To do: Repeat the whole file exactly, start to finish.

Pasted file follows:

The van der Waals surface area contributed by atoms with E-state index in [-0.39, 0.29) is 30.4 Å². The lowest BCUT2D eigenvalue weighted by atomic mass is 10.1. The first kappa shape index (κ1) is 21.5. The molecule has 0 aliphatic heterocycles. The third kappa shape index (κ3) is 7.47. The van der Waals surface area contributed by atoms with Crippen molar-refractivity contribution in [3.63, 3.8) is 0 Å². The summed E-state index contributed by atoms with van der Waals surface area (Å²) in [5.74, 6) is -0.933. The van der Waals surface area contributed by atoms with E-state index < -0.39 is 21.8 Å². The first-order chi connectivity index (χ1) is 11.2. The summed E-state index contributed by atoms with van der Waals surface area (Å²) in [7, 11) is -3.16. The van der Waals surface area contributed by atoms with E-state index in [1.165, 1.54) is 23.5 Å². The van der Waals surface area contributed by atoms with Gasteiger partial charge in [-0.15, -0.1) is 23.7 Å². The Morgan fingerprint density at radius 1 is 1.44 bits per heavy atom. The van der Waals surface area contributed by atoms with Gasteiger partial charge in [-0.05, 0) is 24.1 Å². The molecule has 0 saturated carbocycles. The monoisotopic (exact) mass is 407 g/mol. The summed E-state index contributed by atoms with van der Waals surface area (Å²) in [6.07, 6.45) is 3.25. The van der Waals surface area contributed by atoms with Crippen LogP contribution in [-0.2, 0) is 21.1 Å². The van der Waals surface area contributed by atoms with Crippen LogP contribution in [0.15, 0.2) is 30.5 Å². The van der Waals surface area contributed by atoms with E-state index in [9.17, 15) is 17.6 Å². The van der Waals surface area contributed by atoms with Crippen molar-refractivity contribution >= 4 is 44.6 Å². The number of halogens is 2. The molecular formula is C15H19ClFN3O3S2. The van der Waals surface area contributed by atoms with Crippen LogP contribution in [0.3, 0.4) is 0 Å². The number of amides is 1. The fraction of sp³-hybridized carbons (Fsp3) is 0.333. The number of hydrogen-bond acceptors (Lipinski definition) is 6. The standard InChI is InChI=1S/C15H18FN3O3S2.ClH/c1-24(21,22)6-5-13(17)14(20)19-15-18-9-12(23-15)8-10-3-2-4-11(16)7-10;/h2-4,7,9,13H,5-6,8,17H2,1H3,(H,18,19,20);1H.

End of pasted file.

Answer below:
The van der Waals surface area contributed by atoms with E-state index in [-0.39, 0.29) is 30.4 Å². The lowest BCUT2D eigenvalue weighted by atomic mass is 10.1. The first kappa shape index (κ1) is 21.5. The molecule has 0 aliphatic heterocycles. The third kappa shape index (κ3) is 7.47. The van der Waals surface area contributed by atoms with Crippen molar-refractivity contribution in [3.63, 3.8) is 0 Å². The summed E-state index contributed by atoms with van der Waals surface area (Å²) in [5.74, 6) is -0.933. The van der Waals surface area contributed by atoms with E-state index < -0.39 is 21.8 Å². The first-order chi connectivity index (χ1) is 11.2. The summed E-state index contributed by atoms with van der Waals surface area (Å²) in [7, 11) is -3.16. The van der Waals surface area contributed by atoms with E-state index in [1.165, 1.54) is 23.5 Å². The van der Waals surface area contributed by atoms with Gasteiger partial charge in [-0.15, -0.1) is 23.7 Å². The Morgan fingerprint density at radius 1 is 1.44 bits per heavy atom. The van der Waals surface area contributed by atoms with Gasteiger partial charge in [-0.05, 0) is 24.1 Å². The molecule has 0 saturated carbocycles. The monoisotopic (exact) mass is 407 g/mol. The summed E-state index contributed by atoms with van der Waals surface area (Å²) in [6.07, 6.45) is 3.25. The van der Waals surface area contributed by atoms with Crippen LogP contribution in [-0.2, 0) is 21.1 Å². The van der Waals surface area contributed by atoms with Crippen LogP contribution in [0.15, 0.2) is 30.5 Å². The van der Waals surface area contributed by atoms with E-state index in [9.17, 15) is 17.6 Å². The van der Waals surface area contributed by atoms with Crippen molar-refractivity contribution >= 4 is 44.6 Å². The number of halogens is 2. The molecular formula is C15H19ClFN3O3S2. The van der Waals surface area contributed by atoms with Crippen LogP contribution in [0.3, 0.4) is 0 Å². The number of amides is 1. The fraction of sp³-hybridized carbons (Fsp3) is 0.333. The number of hydrogen-bond acceptors (Lipinski definition) is 6. The standard InChI is InChI=1S/C15H18FN3O3S2.ClH/c1-24(21,22)6-5-13(17)14(20)19-15-18-9-12(23-15)8-10-3-2-4-11(16)7-10;/h2-4,7,9,13H,5-6,8,17H2,1H3,(H,18,19,20);1H.